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Expo! Expo! Speaker Spotlight on Megan Bearce, LMFT

Megan Bearce, LMFT
Megan Bearce discusses the takeaways attendees will gain at the session she will be presenting during Expo! Expo! IAEE’s Annual Meeting & Exhibition 2023 on 5-7 December in Dallas, Texas.

By Mary Tucker, IAEE Senior Communications and Content Manager

Expo! Expo! IAEE’s Annual Meeting & Exhibition 2023 features a three-day educational journey covering seven diverse content tracks, including this enlightening session led by Megan Bearce, LMFT titled Should I Stay or Go? How Loneliness, Mental Health, and Management of Burnout Can Impact Employee Retention. The workforce has changed tremendously over the past few years and with burnout, loneliness and overwhelm on the rise, it has left some people questioning their job or entire career. Considering that, how does one decide what changes to make? How do managers promote workplace mental health to help cultivate a motivated team and foster employee retention? 

Therapist and career coach Megan will share the latest findings on workplace wellness as well as the lesser-known stress responses of hyper-independence and high-functioning anxiety, to provide strategies for managing stress in all areas of one’s life. Using the analogy of a relationship, participants will engage in self-reflection activities that explore aspects of work dynamics such as communication, culture, self-agency, connection, leadership and expectations, as well as stressors outside of work, to identify challenges and opportunities for growth.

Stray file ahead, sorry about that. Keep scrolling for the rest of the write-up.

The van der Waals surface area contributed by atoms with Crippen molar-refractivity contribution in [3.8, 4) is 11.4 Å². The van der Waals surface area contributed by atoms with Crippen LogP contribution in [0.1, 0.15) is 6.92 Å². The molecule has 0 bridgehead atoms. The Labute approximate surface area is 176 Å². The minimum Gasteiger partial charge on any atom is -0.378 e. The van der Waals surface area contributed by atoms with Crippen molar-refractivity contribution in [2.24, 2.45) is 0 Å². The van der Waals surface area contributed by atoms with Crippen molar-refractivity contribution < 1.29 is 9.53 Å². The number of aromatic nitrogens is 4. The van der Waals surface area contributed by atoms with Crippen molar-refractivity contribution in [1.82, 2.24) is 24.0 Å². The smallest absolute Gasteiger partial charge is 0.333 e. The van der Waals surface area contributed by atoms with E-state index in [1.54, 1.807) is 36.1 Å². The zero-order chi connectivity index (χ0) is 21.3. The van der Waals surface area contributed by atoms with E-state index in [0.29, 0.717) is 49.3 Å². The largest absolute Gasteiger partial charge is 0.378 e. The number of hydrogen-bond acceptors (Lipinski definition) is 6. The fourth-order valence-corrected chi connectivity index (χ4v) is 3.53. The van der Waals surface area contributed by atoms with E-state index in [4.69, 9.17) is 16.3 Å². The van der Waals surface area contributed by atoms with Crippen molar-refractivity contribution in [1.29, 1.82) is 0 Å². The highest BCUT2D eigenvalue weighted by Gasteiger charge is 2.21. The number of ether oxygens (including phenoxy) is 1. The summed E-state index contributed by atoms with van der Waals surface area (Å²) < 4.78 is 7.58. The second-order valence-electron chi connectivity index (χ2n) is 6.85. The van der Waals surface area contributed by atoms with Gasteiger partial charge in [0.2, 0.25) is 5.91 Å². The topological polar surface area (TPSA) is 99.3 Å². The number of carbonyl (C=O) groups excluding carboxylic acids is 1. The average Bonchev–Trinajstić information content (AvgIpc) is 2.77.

Megan will discuss her own career path that went from global accounting firm to Fortune 500 company to licensed mental health professional, speaker, and author, combined with patterns found in her work with clients. She will also share approaches for prioritizing workplace mental health, assessing one’s career goals, and increasing job satisfaction for managers and employees no matter what kind of change is next.

Here, Megan shares a preview of how participants will benefit from the information presented at Should I Stay or Go? How Loneliness, Mental Health, and Management of Burnout Can Impact Employee Retention.

In this session, you will describe the signs of hyper-independence and high-functioning anxiety, and how they can over time lead to burnout. What do people find most surprising about recognizing these symptoms before they become critical?

Megan: Some traits of hyper-independence are things like not asking for help or limiting connection with others because of lack of trust, or not delegating tasks. Over time all of these aspects can lead to overwhelm or burnout when responsibilities pile on. I have found that with clients who identify with these traits there is often a history of being labeled the good or easy kid, or the one that figured stuff out either because it was a rewarded dynamic or because there was chaos in their home that created the role. Often it’s a double-edged sword because it can propel one’s successes, but it’s often not sustainable.

High functioning anxiety is similar, but different. It’s often driven by a fear of failure or not wanting to disappoint others, and anxiety is all about fear of the unknown or feeling lack of control and some people will work harder and harder to keep all of the balls in the air until they find themselves burned out. When one is working in an environment where that is rewarded, it can be hard to slow down and take care of oneself. For others, work is great but other parts of their lives are where the challenge is.